At least meet the minimum, and strive for the ideal. This is a DevOps model. ... For the Chef migration, we supported the commonality, and people sent feature requests. We prioritized the most standard projects then did harder or unique and smaller migrations. That same model works no matter what you're building.
How are the IT organizations joining you in DevOps different today than they were 2 years ago?
Dibowitz: There are more companies, and different kinds of companies. I couldn't have imagined that three years ago at my first ChefConf that there'd be massive banks asking about continuous delivery. There are a lot of banks, investment firms, old-world traditional companies, aerospace companies and so on.
I still get the same technical questions, such as "How do you implement a cookbook to do X?" Or, "How do you train people?" But I also get crazy new ones, like "How does Chef interplay with audits?" And, "How does your PCI auditor feel about it?"
Now there's also a lot of talking about the people side. How do you build the right team, foster the right attitude and ensure that people are being responsible and reliable while making all these changes? This might be because more big companies are embracing DevOps.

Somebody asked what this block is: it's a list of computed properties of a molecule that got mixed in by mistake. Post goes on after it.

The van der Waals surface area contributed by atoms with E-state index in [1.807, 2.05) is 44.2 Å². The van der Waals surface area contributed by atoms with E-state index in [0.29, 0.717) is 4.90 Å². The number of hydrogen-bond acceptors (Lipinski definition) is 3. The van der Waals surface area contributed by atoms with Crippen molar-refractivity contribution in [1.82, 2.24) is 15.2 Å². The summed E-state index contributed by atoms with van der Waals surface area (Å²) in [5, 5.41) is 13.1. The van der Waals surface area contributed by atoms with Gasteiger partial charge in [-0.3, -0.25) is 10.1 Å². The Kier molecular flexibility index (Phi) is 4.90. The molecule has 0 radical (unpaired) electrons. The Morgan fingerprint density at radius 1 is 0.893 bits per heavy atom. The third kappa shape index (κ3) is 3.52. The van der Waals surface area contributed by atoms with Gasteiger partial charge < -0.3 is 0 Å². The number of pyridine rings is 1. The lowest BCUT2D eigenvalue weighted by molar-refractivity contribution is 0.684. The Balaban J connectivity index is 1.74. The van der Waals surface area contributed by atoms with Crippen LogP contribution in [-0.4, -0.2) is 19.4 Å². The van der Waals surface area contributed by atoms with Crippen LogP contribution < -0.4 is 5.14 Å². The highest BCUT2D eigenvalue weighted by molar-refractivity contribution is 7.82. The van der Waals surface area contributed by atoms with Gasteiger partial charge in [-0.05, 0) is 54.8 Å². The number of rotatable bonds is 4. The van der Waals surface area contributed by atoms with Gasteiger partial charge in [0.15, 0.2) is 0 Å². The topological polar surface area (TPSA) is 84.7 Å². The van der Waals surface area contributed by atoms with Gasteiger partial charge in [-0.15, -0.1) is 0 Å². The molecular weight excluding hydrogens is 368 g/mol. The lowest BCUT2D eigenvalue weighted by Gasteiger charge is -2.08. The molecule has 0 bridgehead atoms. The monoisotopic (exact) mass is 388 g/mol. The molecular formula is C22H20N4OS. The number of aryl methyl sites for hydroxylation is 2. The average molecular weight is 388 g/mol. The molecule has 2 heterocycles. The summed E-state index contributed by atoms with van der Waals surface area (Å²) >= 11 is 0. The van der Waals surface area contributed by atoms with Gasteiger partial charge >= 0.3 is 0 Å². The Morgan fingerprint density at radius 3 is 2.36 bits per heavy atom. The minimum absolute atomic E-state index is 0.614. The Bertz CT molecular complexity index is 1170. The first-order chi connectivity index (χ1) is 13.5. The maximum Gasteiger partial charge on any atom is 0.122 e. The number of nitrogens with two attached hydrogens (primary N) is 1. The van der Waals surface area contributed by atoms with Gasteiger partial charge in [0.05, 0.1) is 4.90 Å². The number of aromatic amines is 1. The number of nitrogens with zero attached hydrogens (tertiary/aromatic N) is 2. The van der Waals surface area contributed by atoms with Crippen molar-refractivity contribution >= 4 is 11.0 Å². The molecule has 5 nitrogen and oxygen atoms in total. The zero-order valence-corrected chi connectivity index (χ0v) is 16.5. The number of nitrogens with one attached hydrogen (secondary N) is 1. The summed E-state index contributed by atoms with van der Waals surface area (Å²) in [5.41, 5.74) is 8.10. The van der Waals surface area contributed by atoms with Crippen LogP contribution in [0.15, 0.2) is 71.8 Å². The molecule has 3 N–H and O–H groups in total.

What are the avoidable mistakes you wish you'd known when starting to work as a DevOps company?
Dibowitz: I'd break them down into technical and cultural mistakes.
Cultural: Everyone should do code reviews. Someone has to review and accept your code before you can commit it. Big companies already buy into that model. GitHub users buy into it as well. But tons of companies say, "Oh, we're too small" or "We don't have time." And what happens is that you spend far more time backing out of things and working around processes. With code reviews, you collaborate more and you gain better perspective on the simpler or more repeatable path. Use GitHub or Phabricator to do that.
Technical: Use a correctness tool to find errors, syntax problems. Foodcritic is one correctness tool, or use Rubocop linter. With a human checking syntax and style, there are too many rounds of reviews and missed errors. Those tools find the nitpicky things and you focus just on making the change you want to make. Human can focus on approach and overall code quality. That feedback is what humans are good at and people are excited to receive it.
I wish we had used those sooner. I would have delayed the project to do it, because it makes the experience so much better.